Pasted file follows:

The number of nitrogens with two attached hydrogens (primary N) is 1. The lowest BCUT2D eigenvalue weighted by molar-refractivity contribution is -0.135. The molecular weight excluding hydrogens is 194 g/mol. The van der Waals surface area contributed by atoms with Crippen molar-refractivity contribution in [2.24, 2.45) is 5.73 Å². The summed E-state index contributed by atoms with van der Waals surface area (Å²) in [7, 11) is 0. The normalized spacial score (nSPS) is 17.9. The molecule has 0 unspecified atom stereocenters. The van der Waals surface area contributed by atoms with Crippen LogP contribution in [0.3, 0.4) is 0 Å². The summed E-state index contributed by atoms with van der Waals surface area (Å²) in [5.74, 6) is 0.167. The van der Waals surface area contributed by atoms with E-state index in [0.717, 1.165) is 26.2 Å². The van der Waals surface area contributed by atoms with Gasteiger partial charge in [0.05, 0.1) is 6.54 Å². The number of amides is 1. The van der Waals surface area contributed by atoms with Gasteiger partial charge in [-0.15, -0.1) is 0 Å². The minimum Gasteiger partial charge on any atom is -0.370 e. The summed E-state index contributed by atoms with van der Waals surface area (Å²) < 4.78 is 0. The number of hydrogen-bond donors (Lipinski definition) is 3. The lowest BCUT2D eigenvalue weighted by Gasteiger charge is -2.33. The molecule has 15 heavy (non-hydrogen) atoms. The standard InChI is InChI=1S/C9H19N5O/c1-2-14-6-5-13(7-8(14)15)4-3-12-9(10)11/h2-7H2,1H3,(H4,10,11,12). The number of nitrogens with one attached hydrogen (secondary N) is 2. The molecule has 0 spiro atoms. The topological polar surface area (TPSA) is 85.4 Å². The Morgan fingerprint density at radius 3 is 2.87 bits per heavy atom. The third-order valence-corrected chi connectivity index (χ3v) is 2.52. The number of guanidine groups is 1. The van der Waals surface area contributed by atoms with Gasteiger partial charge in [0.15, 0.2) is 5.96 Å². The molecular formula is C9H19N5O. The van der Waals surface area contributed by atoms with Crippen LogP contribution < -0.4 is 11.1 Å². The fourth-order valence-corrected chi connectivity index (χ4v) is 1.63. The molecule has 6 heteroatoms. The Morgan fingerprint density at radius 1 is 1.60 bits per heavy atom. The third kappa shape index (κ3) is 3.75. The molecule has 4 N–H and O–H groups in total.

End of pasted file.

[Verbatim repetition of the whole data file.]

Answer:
The number of nitrogens with two attached hydrogens (primary N) is 1. The lowest BCUT2D eigenvalue weighted by molar-refractivity contribution is -0.135. The molecular weight excluding hydrogens is 194 g/mol. The van der Waals surface area contributed by atoms with Crippen molar-refractivity contribution in [2.24, 2.45) is 5.73 Å². The summed E-state index contributed by atoms with van der Waals surface area (Å²) in [7, 11) is 0. The normalized spacial score (nSPS) is 17.9. The molecule has 0 unspecified atom stereocenters. The van der Waals surface area contributed by atoms with Crippen LogP contribution in [0.3, 0.4) is 0 Å². The summed E-state index contributed by atoms with van der Waals surface area (Å²) in [5.74, 6) is 0.167. The van der Waals surface area contributed by atoms with E-state index in [0.717, 1.165) is 26.2 Å². The van der Waals surface area contributed by atoms with Gasteiger partial charge in [0.05, 0.1) is 6.54 Å². The number of amides is 1. The van der Waals surface area contributed by atoms with Gasteiger partial charge in [-0.15, -0.1) is 0 Å². The minimum Gasteiger partial charge on any atom is -0.370 e. The summed E-state index contributed by atoms with van der Waals surface area (Å²) < 4.78 is 0. The number of hydrogen-bond donors (Lipinski definition) is 3. The lowest BCUT2D eigenvalue weighted by Gasteiger charge is -2.33. The molecule has 15 heavy (non-hydrogen) atoms. The standard InChI is InChI=1S/C9H19N5O/c1-2-14-6-5-13(7-8(14)15)4-3-12-9(10)11/h2-7H2,1H3,(H4,10,11,12). The number of nitrogens with one attached hydrogen (secondary N) is 2. The molecule has 0 spiro atoms. The topological polar surface area (TPSA) is 85.4 Å². The Morgan fingerprint density at radius 3 is 2.87 bits per heavy atom. The third-order valence-corrected chi connectivity index (χ3v) is 2.52. The number of guanidine groups is 1. The van der Waals surface area contributed by atoms with Gasteiger partial charge in [0.15, 0.2) is 5.96 Å². The molecular formula is C9H19N5O. The van der Waals surface area contributed by atoms with Crippen LogP contribution < -0.4 is 11.1 Å². The fourth-order valence-corrected chi connectivity index (χ4v) is 1.63. The molecule has 6 heteroatoms. The Morgan fingerprint density at radius 1 is 1.60 bits per heavy atom. The third kappa shape index (κ3) is 3.75. The molecule has 4 N–H and O–H groups in total.